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Wednesday, November 26

The University is closed as of noon due to storm conditions.

Bystander Intervention

Be a Good Bystander

The University of Hartford encourages all community members to educate themselves about interpersonal violence and share this info with friends. Confront friends who make excuses for other peoples abusive behavior, speak up against racist, sexist, and homophobic jokes or remarks. A good is bystander someone who models pro-social behaviors and intervenes when a potentially dangerous situation occurs.

To combat sexual assault on campus, the most powerful tool is your conveying your concern. The best way bystanders can assist in creating an empowering climate free of interpersonal violence is to diffuse the problem behaviors before they escalate.

Often people don't intervene because they may assume the situation isn't a problem, or feel it is none of their business. They may assume that someone else will do something, or believe that other people weren't bothered by the problem. In some cases, a person might feel their personal safety is at risk.

When people do intervene in a situation, they often say that it was the right thing to do, and that they would want someone to intervene if the roles were reversed.

Bystander Intervention Keys

  • Notice the Incident. Bystanders first must notice the incident taking place. Obviously, if they don't take note of the situation there is no reason to help.
  • Interpret Incident as Emergency. Bystanders also need to evaluate the situation and determine whether it is an emergency, or at least one in which someone needs assistance. Again, if people do not interpret a situation as one in which someone needs assistance, then there is no need to provide help
  • Assume Responsibility. Another decision bystanders make is whether they should assume responsibility for giving help. One repeated finding in research studies on helping is that a bystander is less likely to help if there are other bystanders present. When other bystanders are present responsibility for helping is diffused. If a lone bystander is present he or she is more likely to assume responsibility.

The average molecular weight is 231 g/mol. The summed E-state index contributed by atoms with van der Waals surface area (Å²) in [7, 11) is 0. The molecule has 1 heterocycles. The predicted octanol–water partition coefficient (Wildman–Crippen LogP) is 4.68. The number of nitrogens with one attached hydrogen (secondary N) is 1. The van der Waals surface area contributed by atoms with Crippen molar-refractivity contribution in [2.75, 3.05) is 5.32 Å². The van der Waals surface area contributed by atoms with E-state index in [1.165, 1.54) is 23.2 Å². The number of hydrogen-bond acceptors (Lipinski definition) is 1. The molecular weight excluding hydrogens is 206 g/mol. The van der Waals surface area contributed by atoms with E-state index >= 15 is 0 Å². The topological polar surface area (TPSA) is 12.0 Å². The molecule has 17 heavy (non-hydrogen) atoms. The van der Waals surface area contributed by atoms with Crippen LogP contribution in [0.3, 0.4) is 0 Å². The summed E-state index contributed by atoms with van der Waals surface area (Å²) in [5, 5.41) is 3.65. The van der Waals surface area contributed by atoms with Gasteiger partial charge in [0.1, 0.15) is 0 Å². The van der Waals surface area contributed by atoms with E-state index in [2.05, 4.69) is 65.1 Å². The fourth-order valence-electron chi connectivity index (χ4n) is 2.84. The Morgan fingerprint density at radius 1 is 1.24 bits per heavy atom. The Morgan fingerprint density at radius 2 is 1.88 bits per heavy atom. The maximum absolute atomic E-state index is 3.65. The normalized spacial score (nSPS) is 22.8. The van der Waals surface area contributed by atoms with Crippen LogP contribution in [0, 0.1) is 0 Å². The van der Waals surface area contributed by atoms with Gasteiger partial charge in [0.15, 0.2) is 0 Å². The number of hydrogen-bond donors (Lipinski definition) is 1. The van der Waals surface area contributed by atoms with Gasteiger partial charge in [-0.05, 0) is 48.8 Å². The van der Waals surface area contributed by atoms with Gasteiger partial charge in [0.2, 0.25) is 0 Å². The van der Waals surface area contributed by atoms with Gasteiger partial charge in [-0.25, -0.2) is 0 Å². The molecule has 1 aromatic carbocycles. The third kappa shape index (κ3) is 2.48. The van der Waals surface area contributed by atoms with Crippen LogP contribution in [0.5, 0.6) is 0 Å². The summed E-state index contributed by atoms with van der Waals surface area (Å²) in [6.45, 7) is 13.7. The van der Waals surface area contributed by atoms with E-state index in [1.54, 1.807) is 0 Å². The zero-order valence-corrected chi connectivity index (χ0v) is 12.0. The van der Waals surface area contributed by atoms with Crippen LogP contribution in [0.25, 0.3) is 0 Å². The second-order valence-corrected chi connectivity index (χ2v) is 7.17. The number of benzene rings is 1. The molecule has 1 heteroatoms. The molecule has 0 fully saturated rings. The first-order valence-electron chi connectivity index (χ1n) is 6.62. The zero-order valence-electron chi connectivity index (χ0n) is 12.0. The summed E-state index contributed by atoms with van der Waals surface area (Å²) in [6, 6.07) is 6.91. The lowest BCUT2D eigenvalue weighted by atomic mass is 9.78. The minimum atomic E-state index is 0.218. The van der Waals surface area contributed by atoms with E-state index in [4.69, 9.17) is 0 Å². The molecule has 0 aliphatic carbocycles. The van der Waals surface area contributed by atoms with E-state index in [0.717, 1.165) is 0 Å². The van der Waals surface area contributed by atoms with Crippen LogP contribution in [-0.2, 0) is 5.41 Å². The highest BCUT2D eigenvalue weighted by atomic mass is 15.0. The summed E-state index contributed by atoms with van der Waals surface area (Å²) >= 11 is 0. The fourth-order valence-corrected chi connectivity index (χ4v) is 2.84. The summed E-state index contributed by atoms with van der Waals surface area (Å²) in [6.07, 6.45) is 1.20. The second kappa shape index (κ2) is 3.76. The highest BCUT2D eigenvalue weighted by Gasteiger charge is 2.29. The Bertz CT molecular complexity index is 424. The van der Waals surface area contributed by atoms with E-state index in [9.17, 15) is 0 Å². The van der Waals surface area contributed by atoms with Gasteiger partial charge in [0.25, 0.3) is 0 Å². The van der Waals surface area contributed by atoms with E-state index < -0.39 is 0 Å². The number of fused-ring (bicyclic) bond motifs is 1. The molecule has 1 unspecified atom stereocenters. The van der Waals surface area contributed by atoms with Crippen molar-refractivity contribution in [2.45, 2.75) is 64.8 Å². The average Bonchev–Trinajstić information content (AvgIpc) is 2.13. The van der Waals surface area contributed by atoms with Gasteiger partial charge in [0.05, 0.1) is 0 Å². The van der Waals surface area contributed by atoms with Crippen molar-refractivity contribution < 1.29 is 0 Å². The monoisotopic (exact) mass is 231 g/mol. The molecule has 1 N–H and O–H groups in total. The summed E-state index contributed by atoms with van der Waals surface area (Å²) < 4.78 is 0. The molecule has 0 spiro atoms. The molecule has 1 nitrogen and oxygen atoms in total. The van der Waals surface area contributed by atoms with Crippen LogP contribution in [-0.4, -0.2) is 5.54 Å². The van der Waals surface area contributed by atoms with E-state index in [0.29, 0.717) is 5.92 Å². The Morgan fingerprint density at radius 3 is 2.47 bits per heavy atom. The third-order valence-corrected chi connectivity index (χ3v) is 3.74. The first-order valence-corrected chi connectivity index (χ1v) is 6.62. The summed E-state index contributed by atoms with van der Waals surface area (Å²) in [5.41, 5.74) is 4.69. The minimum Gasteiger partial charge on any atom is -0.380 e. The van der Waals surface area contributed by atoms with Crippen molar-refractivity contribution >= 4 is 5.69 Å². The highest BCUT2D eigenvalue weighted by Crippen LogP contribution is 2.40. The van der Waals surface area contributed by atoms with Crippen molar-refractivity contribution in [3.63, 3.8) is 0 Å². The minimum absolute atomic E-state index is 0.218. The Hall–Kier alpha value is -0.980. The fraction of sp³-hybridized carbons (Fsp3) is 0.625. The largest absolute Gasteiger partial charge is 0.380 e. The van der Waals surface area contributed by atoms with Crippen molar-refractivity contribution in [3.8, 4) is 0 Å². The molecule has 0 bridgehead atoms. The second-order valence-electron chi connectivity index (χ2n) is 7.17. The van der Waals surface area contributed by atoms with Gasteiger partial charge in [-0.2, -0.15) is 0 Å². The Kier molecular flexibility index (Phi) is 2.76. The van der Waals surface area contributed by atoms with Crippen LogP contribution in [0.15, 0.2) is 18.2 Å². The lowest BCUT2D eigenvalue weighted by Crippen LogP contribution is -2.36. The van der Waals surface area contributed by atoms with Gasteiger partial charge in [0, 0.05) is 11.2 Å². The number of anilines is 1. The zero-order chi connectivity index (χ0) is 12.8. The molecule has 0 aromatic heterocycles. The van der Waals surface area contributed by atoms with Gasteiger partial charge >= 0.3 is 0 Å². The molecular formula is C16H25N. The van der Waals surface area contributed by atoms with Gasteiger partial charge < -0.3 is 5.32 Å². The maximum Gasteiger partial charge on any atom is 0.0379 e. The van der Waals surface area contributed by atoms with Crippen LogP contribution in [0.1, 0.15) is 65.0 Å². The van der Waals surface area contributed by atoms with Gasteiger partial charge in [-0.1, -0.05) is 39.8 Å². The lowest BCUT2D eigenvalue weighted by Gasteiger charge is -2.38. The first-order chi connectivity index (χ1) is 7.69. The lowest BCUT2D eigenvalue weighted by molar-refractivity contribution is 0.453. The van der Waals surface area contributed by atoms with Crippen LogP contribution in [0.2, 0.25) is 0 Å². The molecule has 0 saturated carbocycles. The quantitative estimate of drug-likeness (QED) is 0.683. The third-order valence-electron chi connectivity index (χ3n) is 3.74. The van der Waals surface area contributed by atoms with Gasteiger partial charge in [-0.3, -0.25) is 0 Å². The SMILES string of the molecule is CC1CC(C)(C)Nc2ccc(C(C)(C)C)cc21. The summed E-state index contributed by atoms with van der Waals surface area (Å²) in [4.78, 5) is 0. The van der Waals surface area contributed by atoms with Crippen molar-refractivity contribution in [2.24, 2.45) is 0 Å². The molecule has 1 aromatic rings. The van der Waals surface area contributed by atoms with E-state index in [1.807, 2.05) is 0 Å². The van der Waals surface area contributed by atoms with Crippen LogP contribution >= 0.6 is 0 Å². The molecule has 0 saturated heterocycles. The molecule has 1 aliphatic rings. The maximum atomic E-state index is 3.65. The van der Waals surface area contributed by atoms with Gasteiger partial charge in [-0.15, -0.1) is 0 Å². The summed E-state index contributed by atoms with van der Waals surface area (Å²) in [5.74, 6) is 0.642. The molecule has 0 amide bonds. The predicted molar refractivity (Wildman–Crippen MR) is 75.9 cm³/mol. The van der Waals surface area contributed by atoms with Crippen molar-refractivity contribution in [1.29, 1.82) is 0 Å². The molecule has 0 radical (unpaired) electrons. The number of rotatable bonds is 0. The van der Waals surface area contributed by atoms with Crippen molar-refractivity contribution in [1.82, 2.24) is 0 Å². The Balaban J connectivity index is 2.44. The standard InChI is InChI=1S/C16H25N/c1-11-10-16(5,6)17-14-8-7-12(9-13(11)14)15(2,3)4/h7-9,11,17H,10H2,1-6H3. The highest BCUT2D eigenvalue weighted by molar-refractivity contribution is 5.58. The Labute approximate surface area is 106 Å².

• Attempt to Help. Whether this is to help the person leave the situation, confront a behavior, diffuse a situation, or call for other support/security.
Tips for Intervening

In a situation potentially involving sexual assault, relationship violence, or stalking:

  • Approach everyone as a friend
  • Do not be antagonistic
  • Avoid using violence
  • Be honest and direct whenever possible
  • Recruit help if necessary
  • Keep yourself safe
  • Keep your phone handy, call for help or document when you can safely do so. 
  • If things get out of hand or become too serious, contact the Public Safety or the police.
The Bystander Intervention Playbook

The College of William and Mary put together a playbook of advice for bystander intervention. These tips may be useful.

  • Defensive Split Step in and separate two people. Let them know your concerns and reasons for intervening. Be a friend and let them know you are acting in their best interest. Make sure each person makes it home safely
  • Pick and Roll Use a distraction to redirect the focus somewhere else: “Hey, I need to talk to you.” or “Hey, this party is lame. Let’s go somewhere else.”
  • The Option Evaluate the situation and people involved to determine your best move. You could directly intervene yourself, or alert friends of each person to come in and help. If the person reacts badly, try a different approach.
  • Full Court Press Recruit the help of friends of both people to step in as a group.
  • Fumblerooski Divert the attention of one person away from the other person. Have someone standing by to redirect the other person’s focus (see Pick and Roll). Commit a party foul (i.e. spilling your drink) if you need to.

Please remember..  If you see something, say something.